Looking over an old 2004 journal, I found an entry about a dream that gave me a new little bit of personal philosophy.
“April 19, 2004 – I had one of those interesting moments early this morning where I gave some definition in my sleep which amounted to utter wisdom. This one was in answer to a testing question given to me in my dream. I never remember the question when I wake and I’m sure that a totally different answer was expected. I know this because of the reaction to my answer.
I literally “stopped traffic” and changed the course of things so thoroughly that the original question was completely erased from the memory of The Questioner. He visualized, so completely, the scene created by my answer, that He admitted that He couldn’t, at all, remember where He was going with the original question; or what He had expected me to say. Whatever it was, it wasn’t as positive as the idea that I came up with.
I believe that the stimulus to the question was the sight of a handful of things (small things like grains of sand) being tossed into the air. I heard myself give the answer: “Life is the time between the split second that something is tossed into the air and the moment that it lands.”
I went on to explain that when it is airborne, it is fluid and can be affected and changed. But that the moment it lands, all becomes fixed and static again. I thought of how a gust of wind could rearrange the airborne particles; or how a chance scattering could occur due to many causes. A hand might move through them, or a bird, or a vehicle. If the particles themselves had a will to move, then their movement was only possible during that freedom time and not before or after the toss-up.
This brief life is the malleable period. How are we responding to the opportunities for movement? How do we create our course of events or react to the unexpected stirrings of our fortune? How do we view the Decline…that inevitable second half of the toss, when we are falling ever closer to the ground; and then, the moment when life ends and the toss-up is completely over?
Do we unreasonably wish that the upward ride would continue forever? Do we want perpetual youth and no end to the toss of the dice? No conclusion? No fortune read?
If so, we are foolishly choosing the half in which we know very little and in which we can only discern the blue of the sky. It is simply the exhilaration of the momentum that we are attracted to; not the time of true possibilities after the apex is attained. On the way down, if we should open our eyes and look about, we would see the vast earth spread out below and we could begin to draw a few conclusions. Perhaps we would decide to ride the wind and aim for those attractive possibilities we see along the way. Maybe we could soar, instead of plummeting like a rock.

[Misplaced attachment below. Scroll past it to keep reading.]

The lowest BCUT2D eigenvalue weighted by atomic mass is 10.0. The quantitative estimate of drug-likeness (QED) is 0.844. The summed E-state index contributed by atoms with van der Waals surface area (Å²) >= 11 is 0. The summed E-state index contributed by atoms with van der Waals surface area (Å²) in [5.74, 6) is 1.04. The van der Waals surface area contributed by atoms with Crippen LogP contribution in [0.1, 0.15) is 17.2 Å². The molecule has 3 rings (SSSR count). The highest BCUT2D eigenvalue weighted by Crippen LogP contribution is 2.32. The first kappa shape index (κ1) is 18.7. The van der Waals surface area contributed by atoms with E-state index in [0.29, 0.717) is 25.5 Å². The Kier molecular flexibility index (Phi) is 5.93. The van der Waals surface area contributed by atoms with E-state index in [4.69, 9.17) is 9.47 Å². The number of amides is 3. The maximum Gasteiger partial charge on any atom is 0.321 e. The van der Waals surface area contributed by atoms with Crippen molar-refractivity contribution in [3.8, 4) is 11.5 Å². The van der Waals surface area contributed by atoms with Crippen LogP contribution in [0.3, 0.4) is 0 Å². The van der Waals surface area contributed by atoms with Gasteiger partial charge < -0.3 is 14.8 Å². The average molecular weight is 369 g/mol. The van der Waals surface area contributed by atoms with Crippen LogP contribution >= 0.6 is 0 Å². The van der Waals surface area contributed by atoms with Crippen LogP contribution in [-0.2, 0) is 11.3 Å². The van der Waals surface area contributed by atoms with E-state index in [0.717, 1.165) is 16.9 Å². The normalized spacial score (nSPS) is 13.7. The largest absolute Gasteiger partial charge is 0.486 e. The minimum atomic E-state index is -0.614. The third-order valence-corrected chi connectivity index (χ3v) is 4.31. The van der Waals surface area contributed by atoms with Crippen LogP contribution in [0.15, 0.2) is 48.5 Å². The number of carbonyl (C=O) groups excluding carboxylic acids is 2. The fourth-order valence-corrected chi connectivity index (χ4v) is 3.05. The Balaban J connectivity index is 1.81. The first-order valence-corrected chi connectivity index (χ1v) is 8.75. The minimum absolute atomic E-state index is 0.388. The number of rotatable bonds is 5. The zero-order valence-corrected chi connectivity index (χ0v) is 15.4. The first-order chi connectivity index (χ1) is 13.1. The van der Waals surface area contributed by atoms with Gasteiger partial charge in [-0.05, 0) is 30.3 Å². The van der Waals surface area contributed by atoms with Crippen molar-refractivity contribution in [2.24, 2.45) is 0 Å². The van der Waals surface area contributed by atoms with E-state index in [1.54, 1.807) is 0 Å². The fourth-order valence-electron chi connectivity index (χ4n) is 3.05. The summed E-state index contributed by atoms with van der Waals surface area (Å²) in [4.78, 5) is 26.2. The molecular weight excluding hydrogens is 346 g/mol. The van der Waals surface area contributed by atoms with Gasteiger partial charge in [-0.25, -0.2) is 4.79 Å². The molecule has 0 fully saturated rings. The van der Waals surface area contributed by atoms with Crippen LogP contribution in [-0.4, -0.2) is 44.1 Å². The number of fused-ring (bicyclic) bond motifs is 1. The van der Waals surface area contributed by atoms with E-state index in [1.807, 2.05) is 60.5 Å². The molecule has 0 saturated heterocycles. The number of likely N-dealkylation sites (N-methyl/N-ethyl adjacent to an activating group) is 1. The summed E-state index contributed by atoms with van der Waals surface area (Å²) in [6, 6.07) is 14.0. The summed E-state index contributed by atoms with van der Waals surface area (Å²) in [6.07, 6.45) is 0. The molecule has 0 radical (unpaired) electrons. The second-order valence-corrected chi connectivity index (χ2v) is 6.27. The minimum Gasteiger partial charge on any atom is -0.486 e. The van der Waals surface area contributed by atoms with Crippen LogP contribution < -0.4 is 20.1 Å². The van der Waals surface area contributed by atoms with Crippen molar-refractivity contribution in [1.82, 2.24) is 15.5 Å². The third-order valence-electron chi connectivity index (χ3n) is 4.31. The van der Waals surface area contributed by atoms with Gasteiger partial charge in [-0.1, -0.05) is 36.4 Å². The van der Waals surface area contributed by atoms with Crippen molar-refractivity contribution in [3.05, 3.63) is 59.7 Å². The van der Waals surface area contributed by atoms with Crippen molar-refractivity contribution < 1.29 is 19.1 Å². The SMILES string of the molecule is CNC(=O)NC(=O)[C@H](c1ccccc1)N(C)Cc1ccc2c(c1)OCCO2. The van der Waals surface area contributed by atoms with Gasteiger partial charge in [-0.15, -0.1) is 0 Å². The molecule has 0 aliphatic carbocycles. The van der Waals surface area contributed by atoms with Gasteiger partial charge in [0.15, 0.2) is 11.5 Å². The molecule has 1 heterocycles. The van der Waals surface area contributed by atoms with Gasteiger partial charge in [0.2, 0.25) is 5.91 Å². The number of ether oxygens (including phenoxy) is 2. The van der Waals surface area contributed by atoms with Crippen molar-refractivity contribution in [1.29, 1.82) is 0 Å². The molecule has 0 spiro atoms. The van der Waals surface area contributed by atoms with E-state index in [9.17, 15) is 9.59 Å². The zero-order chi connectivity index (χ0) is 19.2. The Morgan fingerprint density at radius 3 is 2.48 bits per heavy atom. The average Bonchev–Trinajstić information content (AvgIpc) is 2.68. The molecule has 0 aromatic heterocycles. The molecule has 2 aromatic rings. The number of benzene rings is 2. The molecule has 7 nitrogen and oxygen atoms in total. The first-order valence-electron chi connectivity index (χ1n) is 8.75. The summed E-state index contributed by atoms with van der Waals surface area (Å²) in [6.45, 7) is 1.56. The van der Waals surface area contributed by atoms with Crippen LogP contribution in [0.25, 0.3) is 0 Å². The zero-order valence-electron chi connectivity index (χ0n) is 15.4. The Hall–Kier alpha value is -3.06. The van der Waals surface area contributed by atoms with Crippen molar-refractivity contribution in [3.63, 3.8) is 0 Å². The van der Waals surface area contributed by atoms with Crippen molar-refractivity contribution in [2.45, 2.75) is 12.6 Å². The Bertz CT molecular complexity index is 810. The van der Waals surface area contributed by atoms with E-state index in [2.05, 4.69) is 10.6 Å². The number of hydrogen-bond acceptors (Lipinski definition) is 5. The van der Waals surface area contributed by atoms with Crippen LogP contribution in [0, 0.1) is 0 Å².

Hopefully however, we’d be good sports about the fact that our momentary ride is coming to a conclusion when we see the earth and our own personal landing pad looming ever closer. Who do we think we are, never to come down? Would we really choose to be an “Incomplete Toss?” An “Unconcluded Thing?” An Unfinished Symphony?”
Not I! I want to do it all and I want to fully experience that landing down. Then, when I’m “Somewhere Else,” I’d like to review the toss-up and learn my lessons from it.
In June of 2007, I cut out this quote from an AARP article titled: “50 Things One Should Know How To Do By Age 50:”
“HOW TO DIE – The point of the party is not your leaving it. Apologize for any breakage, thank your hosts, listen when they say they were glad you could come, mean it when you say you had a wonderful time, then grab your coat and go. Make sure the door closes behind you. Don’t forget your hat.”
That’s exactly what I’ve been saying all along about the art of dying and how to go gracefully. My third book, a scripted novel called “And Yet A Little While” deals with the subject of death in the larger context of birth; life and its living; and life and its leaving. That’s why I had to applaud my son and how he handled his departure. (See Two Months Ago, My Son Died, a couple of blogs back)
It is true that the point of the party is neither your own personal arrival nor your departure. For each of us, it’s about what happens during your time at the party itself. Did you enjoy it? Did you contribute to its success and add to the whole of it? Or did you simply fill your plate and go sulk in the corner?
Did you consume everyone’s attention in your refusal to leave the party at your appointed time? Did you drink too much or steal the host’s silverware? Or, did you lend a hand, tell some funny jokes, make a lonely person feel included and have a genuinely good time yourself? Would you be invited back again? Will anyone remember that you attended?
I think the party analogy is a very good one for examining a life lived out on earth. That works for me. The dying analogy of how one leaves is good too. If an early departure becomes necessary, be sure that you don’t forget the protocol by bumbling out like an ox, thinking only of yourself or swearing that all the fun will be gone from the event, once you are not there to add to its luster. No. One should quietly say their goodbyes and make an exit without spoiling the party for everyone else. It doesn’t mean that you won’t be missed or that you shouldn’t stick around as long as you’re permitted to. But if the taxi is honking in the street, it’s time to go.
The “point of the party” is not simply about one person’s presence within it. The party of life is an ongoing celebration of well-lived lives, some still in progress and others not. The singing, the dancing, the wallflowering, the romancing and the stepped-on toes will still go on, long after you have taken your leave.
It’s just a party. There will be others, you know.